The Cookie Experiment: A Innovative Strategy for Teaching Nursing Research in Taiwan

Thursday, 2 August 2012: 1:55 PM

Shwu-Ru Liou, PhD, RN
Department of Nursing, Chang Gung University of Science and Technology, Chiayi, Taiwan
Ching-Yu Cheng, PhD, RN
School of Nursing, Chang Gung University of Science and Technology, Chiayi, Taiwan
Hsiu-Min Tsai, PhD, RN
Chang Gung University of Science and Technology, Kwei-Shan, Tao-Yuan, Taiwan

Learning Objective 1: The learners will be able to understand how to apply an in-class activity in class.

Learning Objective 2: The learners will be able to design and apply in-class activities in a course.

Purpose: To examine the effects of a teaching strategy on nursing students’ understanding of research procedures, confidence in participating in research, and attitudes toward research.

Methods: The study was a quasi-experimental design. One-hundred nursing students, who were in a two-year RN-to-BSN program and enrolled in the Nursing Research course, completed both pre- and post-test. Thiel’s (1987) Cookie Experiment, which allows students to experience research designs and procedure, was applied as a teaching strategy in the class. Two weeks before the Experiment, students filled out a questionnaire measuring their attitudes toward nursing research (pretest). On the day of the Experiment, students were asked to taste cookies by following a standard procedure and complete the 17-item Cookie Assessment Tool. After the Experiment, students shared how they related the Experiment to research procedure in the class and completed the questionnaire they did in pretest (posttest). Descriptive statistics and Wilcoxon Signed test were used to analyze the data.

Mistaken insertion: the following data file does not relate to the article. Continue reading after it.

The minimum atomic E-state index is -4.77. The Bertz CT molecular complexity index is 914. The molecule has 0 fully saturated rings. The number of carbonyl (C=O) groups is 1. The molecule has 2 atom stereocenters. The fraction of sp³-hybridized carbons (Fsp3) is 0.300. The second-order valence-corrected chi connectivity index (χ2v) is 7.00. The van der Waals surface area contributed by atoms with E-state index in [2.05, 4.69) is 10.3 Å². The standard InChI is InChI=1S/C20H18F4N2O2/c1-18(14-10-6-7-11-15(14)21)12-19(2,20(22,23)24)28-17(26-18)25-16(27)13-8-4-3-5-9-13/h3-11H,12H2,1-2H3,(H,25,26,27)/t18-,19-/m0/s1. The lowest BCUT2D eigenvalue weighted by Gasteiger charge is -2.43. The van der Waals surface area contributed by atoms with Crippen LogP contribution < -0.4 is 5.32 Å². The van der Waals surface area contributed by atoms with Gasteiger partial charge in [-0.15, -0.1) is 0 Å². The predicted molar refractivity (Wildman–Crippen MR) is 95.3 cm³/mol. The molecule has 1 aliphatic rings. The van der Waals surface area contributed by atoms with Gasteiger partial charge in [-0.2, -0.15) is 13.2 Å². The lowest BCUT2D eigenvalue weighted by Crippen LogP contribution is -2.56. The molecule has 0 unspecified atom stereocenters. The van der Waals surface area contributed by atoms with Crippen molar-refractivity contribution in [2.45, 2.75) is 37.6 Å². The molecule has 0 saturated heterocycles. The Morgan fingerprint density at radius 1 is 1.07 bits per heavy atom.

Results: Mean age of the students was 21.23, and majority of them were not taking research course for the first time and never employed for any nursing-related jobs. Before the Cookie Experiment, students felt they were not familiar with research procedure or interested in conducting research, and had low confidence in participating in research. After the Experiment, their familiarity with and understanding of research procedure and acceptance of the course were improved. Majority of the students felt the Experiment helped them in learning especially in research purposes, questions, designs, sampling, ethics, and presenting results. They thought Nursing Research was a course worth taking and the Experiment should be applied in the class.

Conclusion: Nursing Research can be an interesting and practical course if appropriate and creative teaching strategies are applied. More teaching strategies and activities like the Cookie Experiment can be developed to improve student learning.